Probability of forming a trapezium using $4$ of the $12$ equally spaced points on the circumference

This is a question from the $$2022$$ APMOPS competition online paper $$1$$ last question :

There are $$12$$ equally spaced point on the circumference. If $$4$$ of the $$12$$ points are to be chosen at random, what is the probability that a quadrilateral having the $$4$$ points chosen as vertices will be trapezium ( Trapezium is a quadrilateral with one pair of parallel sides)?

My attempts:

We choose $$2$$ points as a vertices. We have $$\binom{12}{2}=66$$ ways to choose the vertice. Let us label the vertices as vertices $$1$$.

In the remaining $$10$$ points, we need to choose $$2$$ of the points to form a vertex parallel to vertices $$1$$.

For every vertices $$1$$, we have $$5$$ vertices formed by the remaining $$10$$ points that parallel to the vertices $$1$$.

So the total number of ways to form a trapezium is $$66\times5\div2=165$$ as we double counted the two vertices we choose.

But we also double counted the total number of ways having $$4$$ points chosen as vertices will be a rectangle.

We can still choose a vertices from $$12$$ equally spaced points on the circumference. We can form $$\binom{12}{2}=66$$ vertices by the points.

In this $$66$$ vertices, $$6$$ of the vertices(the $$6$$ of the vertices are all the axis of symmetry of the regular dodecagon)can’t form a rectangle.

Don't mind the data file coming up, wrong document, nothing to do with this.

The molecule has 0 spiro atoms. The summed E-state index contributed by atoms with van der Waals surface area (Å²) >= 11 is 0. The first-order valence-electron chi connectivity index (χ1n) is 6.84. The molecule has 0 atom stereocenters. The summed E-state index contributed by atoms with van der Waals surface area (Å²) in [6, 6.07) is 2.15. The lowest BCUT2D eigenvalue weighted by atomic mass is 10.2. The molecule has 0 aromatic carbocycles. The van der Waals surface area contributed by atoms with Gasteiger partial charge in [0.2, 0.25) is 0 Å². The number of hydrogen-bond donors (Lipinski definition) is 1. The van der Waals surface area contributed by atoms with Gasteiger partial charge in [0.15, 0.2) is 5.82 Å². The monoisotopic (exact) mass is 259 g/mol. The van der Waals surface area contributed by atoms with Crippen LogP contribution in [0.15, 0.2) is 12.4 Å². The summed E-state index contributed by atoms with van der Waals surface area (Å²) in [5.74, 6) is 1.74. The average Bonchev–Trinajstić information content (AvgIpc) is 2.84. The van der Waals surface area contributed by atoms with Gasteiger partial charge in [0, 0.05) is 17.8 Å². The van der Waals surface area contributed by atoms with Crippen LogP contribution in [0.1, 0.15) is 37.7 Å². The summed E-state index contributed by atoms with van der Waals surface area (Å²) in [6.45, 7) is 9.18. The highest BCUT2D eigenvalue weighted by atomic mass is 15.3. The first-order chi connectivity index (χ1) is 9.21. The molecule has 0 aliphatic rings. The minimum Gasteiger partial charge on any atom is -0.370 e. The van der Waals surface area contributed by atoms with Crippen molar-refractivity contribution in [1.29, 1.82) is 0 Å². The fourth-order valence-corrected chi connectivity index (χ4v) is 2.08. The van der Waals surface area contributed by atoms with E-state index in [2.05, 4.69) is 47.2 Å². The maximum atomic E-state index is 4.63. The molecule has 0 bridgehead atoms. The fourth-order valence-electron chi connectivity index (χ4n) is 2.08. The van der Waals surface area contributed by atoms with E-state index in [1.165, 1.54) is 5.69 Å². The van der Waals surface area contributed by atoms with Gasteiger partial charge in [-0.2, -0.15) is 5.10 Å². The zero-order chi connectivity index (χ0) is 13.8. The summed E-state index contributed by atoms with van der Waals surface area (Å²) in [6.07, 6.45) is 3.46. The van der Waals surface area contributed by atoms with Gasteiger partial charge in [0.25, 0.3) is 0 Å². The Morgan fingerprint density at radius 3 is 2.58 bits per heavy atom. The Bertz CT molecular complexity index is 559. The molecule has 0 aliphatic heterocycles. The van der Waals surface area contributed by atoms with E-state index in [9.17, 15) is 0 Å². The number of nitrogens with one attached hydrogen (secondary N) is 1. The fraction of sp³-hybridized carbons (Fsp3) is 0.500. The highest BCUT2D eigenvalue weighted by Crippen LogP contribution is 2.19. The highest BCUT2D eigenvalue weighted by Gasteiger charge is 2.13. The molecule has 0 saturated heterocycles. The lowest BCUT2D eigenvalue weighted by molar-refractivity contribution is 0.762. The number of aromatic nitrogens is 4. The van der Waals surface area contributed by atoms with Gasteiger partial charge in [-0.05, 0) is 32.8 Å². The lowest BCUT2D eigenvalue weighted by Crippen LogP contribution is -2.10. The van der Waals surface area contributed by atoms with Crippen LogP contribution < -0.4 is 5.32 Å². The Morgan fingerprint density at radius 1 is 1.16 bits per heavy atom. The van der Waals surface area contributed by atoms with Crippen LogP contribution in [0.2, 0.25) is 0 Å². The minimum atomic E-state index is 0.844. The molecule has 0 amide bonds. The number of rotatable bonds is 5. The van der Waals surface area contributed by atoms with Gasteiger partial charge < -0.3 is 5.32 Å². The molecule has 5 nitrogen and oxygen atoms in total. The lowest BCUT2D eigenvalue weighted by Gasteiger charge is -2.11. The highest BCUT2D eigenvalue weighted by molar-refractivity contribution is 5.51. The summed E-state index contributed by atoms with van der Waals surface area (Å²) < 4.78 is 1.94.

For every of the remaining $$60$$ vertices, we have another $$1$$ vertices formed by the remaining $$10$$ points that parallel and equal to the previous vertices we choose.

We counted four times the total number of ways ( two times for the two vertices we chose, and the remaining two times for the remaining two vertices was formed) having $$4$$ points chosen as vertices will be a rectangle. So we need to divide $$4$$ and we get the answer $$15$$ ($$60\div4=15$$).

$$\frac{\text{P(four points form a trapezium)}}{\text{P(four points randomly chosen from the 12 points)}}=\frac{165-15}{\binom{12}{4}}=\frac{150}{495}=\frac{10}{33}$$

Is my approach correct?

• You're saying "vertex 1" means a pair of vertices? Jun 28, 2023 at 12:12
• "parallel to vertex 1" doesn't make sense. Lines or line segments are parallel, not points. Jun 28, 2023 at 12:34

1. You can't say "a vertex parallel to vertices 1". A vertex can't be parallel to another vertex.

2. Are you sure about "For every vertices 1, we have 5 vertices formed by the remaining 10 points that parallel to the vertices 1"? (Assuming that you meant sides)

There are only $$4$$ in this case.

Hints to a Solution

Label the vertices of the $$12$$-gon $$A_1, A_2, A_3, \dots A_{12}$$.

Consider a diagonal $$A_i A_j$$ where $$i$$ and $$j$$ have the same parity. There are $$30$$ of these diagonals and there are $$4$$ other diagonals that are parallel to each of these diagonals, giving a total of $$120$$ trapeziums.

Then, consider a diagonal where $$A_i A_j$$ where $$i$$ and $$j$$ have different parity. There are $$36$$ of these diagonals and there are $$5$$ other diagonals that are parallel to each of these diagonals, giving a total of $$180$$ trapeziums.

However, any trapezium $$A_i A_j A_k A_m$$ where $$A_i A_j \parallel A_k A_m$$ is counted twice. Once when considering $$A_i A_j$$ and once when considering $$A_k A_m$$. Similarly, any parallelogram $$A_i A_j A_k A_m$$ is counted four times. I'd leave the rest to you.

• So, how do we approach this question? Jun 28, 2023 at 13:36
• Then that’s difficult to consider the two parallel lines Jun 28, 2023 at 13:37
• Wait, I am editing my post to include the solution. Jun 28, 2023 at 13:37
• Ok, thanks for your hints. I will try this question again. Jun 28, 2023 at 14:39
• If you can't figure out the solution, tell me and I'll include the full solution. Jun 29, 2023 at 2:08